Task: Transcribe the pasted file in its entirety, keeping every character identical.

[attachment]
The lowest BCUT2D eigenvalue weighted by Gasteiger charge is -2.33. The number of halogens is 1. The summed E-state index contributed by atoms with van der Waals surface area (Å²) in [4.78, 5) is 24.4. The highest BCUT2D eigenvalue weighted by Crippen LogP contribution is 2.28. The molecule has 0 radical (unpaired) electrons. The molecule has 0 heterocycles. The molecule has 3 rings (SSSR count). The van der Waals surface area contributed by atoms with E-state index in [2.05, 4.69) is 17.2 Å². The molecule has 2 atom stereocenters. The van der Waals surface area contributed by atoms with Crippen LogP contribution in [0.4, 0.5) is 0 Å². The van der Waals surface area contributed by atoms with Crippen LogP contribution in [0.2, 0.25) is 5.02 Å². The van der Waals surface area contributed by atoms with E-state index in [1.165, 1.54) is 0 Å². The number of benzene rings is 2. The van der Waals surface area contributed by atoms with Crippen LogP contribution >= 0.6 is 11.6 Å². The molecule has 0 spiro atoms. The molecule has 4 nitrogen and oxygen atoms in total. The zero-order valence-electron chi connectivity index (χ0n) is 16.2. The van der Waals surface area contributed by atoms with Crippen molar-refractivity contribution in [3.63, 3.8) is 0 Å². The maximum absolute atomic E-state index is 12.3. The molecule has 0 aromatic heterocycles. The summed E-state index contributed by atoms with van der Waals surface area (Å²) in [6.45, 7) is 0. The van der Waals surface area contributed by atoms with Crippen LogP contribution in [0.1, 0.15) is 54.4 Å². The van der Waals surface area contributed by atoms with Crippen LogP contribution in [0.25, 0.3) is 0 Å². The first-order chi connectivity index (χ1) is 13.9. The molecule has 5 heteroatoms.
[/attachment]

The lowest BCUT2D eigenvalue weighted by Gasteiger charge is -2.33. The number of halogens is 1. The summed E-state index contributed by atoms with van der Waals surface area (Å²) in [4.78, 5) is 24.4. The highest BCUT2D eigenvalue weighted by Crippen LogP contribution is 2.28. The molecule has 0 radical (unpaired) electrons. The molecule has 0 heterocycles. The molecule has 3 rings (SSSR count). The van der Waals surface area contributed by atoms with E-state index in [2.05, 4.69) is 17.2 Å². The molecule has 2 atom stereocenters. The van der Waals surface area contributed by atoms with Crippen LogP contribution in [0.4, 0.5) is 0 Å². The van der Waals surface area contributed by atoms with Crippen LogP contribution in [0.2, 0.25) is 5.02 Å². The van der Waals surface area contributed by atoms with E-state index in [1.165, 1.54) is 0 Å². The number of benzene rings is 2. The van der Waals surface area contributed by atoms with Crippen LogP contribution >= 0.6 is 11.6 Å². The molecule has 0 spiro atoms. The molecule has 4 nitrogen and oxygen atoms in total. The zero-order valence-electron chi connectivity index (χ0n) is 16.2. The van der Waals surface area contributed by atoms with Crippen molar-refractivity contribution in [3.63, 3.8) is 0 Å². The maximum absolute atomic E-state index is 12.3. The molecule has 0 aromatic heterocycles. The summed E-state index contributed by atoms with van der Waals surface area (Å²) in [6.45, 7) is 0. The van der Waals surface area contributed by atoms with Crippen LogP contribution in [0.1, 0.15) is 54.4 Å². The van der Waals surface area contributed by atoms with Crippen LogP contribution in [0.25, 0.3) is 0 Å². The first-order chi connectivity index (χ1) is 13.9. The molecule has 5 heteroatoms.